A Bunnings spokeswoman told the Sunday Herald Sun there were no plans to relocate any stores or open up boutique shopping outlets.

But the hardware retailer does have plans to be part of an upcoming luxury Mercure hotel in Doncaster.

Artist’s impression of the Mercure Hotel and Bunnings Warehouse development in Doncaster. Picture: Supplied.


“We are always looking at opportunities to innovate the design of our stores and we have a number of different formats that cater for the local markets where we operate,” Bunnings’ acting general manager of property Garry James previously told Leader.

Full Circle Property Buyers director Rob German said customers of all ages would opt to shop online even after the pandemic, which would encourage businesses to downsize shop space.

He said there would be a shift of retailers moving to smaller shops in the same suburb they already operate.

Melbourne’s commercial real estate market is set to change dramatically. Picture: Michael Dodge


But there would still be a place for warehouses and factory spaces in the future.

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“Factories and warehouses are becoming popular again, as they’re places that online shops can hold their stock,” Mr German said.

“People also want to buy more Australian-made products, which could help manufacturers and add demand to warehouses too.”

9 Biddy Court, Moorabbin was leased by an online produce supplier.


Home produce company Urban Farm is one business capitalising on consumer behaviour changes.

They recently leased a Moorabbin warehouse to store their fruits and vegetables, after recording some of the largest sales growth in Australia via their online platform.

The property at 9 Biddy Court will stock some of the company’s hardier produce like potatoes, carrots and onions.

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Why the Kohl’s CEO believes stores will still matter post-COVID


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The first quarter bloodbath could have been much worse for Kohl’s.

The department store chain on Tuesday reported comparable sales fell 43.5% in the three months ending May 2, largely because the pandemic idled all of its 1,100 stores for half the quarter. Picking up much of the slack was Kohl’s large e-commerce business and its ability to offer curbside pickup of online orders, something it had only been testing at a few stores pre-COVID-19.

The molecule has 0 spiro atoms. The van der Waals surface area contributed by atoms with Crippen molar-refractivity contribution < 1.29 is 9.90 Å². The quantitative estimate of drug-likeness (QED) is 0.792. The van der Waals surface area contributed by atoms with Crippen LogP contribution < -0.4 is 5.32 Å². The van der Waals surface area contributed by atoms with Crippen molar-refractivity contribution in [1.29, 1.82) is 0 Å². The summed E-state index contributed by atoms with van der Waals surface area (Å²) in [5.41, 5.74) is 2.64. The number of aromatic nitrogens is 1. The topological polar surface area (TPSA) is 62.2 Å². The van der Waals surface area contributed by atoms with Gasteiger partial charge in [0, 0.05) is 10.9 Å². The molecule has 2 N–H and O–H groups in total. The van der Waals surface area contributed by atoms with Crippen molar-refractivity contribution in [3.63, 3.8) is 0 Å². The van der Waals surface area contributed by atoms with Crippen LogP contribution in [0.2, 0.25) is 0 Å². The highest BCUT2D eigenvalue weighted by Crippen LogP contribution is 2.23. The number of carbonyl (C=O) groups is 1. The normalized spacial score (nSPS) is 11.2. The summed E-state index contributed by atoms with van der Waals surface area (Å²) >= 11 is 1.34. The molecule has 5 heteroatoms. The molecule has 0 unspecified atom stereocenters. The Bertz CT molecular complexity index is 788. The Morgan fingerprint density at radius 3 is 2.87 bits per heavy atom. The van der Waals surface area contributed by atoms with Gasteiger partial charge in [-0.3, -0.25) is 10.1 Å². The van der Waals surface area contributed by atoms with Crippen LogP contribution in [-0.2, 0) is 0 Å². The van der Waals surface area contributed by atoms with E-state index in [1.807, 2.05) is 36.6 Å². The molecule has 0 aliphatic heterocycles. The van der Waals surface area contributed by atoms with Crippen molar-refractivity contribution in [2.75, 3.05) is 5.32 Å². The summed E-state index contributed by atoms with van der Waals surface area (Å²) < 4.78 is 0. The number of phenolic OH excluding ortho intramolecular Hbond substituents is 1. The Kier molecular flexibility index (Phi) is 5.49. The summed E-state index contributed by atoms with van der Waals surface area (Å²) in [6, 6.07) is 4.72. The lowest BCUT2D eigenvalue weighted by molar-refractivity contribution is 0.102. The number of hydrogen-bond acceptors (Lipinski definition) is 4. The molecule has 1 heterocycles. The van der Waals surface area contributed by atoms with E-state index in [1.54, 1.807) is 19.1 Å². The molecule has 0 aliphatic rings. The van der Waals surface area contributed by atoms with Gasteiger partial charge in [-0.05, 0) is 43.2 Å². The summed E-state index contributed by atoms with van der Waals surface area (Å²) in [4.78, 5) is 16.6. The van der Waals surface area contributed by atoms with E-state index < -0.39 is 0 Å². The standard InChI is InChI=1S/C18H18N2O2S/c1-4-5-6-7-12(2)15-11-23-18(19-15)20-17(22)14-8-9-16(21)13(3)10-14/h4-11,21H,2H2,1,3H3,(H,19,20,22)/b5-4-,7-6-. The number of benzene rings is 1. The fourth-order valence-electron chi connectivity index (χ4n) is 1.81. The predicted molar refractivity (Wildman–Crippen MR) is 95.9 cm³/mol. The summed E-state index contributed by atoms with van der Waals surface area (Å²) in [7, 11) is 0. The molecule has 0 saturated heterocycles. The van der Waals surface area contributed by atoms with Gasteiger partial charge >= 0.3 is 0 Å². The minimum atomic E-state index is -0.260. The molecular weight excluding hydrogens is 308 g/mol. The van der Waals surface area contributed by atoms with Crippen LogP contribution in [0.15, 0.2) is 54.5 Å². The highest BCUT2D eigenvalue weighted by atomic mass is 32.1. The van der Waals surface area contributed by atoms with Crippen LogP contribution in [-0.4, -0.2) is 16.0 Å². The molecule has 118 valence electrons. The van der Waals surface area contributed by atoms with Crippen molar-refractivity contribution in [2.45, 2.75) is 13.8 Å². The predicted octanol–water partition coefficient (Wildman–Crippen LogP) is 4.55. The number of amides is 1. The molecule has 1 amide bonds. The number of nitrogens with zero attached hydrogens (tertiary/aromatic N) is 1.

“All this accelerated what would have taken years to happen,” Kohl’s chief executive Michelle Gass tells Fortune.

Last year, Kohl’s $4.5 billion e-commerce business represented 24% of sales. For the first quarter, digital sales were 45% of sales. That will normalize as more stores open, though Gass thinks they’ll settle at a higher percentage than last year and continue to rise. Kohl’s started to reopen in early May, and by Monday, half of them were open.

But as a greater percentage of sales comes online, that begs the question for Kohl’s: Does this change the role of its stores?

Kohl’s had already been in the process of shrinking hundreds of stores across the country—but not closing them—using stores as a distribution hub for e-commerce and a place to showcase products and stay top-of-mind for consumers.

“In places where we have a strong store base, digital sales are higher because the customer has that brand connection,” says Gass.

While the retailer has had a tough time of it in the last decade, with net annual sales stuck around the $19 billion mark without budging much, Kohl’s has fared better than Macy’s or bankrupt Sears and J.C. Penney, thanks to being an off-mall retailer with tidier stores and its racetrack layout.

Kohl’s has helped itself by focusing on keeping stores clutter free with tons of room for social distancing, something analysts say will be crucial for shoppers as stores reopen. The company has already removed racks to hold small impulse items that clogged up aisles. Gass says even smaller stores, typically 35,000 square feet versus 80,000 square feet, are also spacious enough for social distancing.

Stores are still crucial to showcase new brands and initiatives, too. Kohl’s will have mini-shops for Lands’ End later this year, though it is dropping its Jennifer Lopez collection after 10 years.

Another way stores are critical: saving a retailer on ton on e-commerce sales. Kohl’s gross margin on merchandise fell a staggering 19.5 percentage points to 17.3% of sales, largely because of markdowns to clear inventory. But 2.5 points of that was e-commerce. Using stores as pickup spots for orders is key to making the economics of digital sales work for brick-and-mortar stores.

Kohl’s quarter could have been much worse, given its emphasis on apparel. The Department of Commerce said last week apparel sales had fallen 89% in April compared to February. But Kohl’s has pushed hard into activewear in the last few years, with its own yoga lines and bringing in Under Armour, blunting the blow.

Gass thinks Kohl’s will pick up market share from J.C. Penney, which told a federal bankruptcy court this week it planned to close 242 stores.

As for its own stores, Kohl’s has never closed many stores, and Gass believes physical retail will remain central to the chain’s business, even once the pandemic has past.

“As we sit here today, we are still really committed to your stores,” she says. “There is going to be role for brick-and-mortar retail but it’s going to look different.”

More must-read retail coverage from Fortune: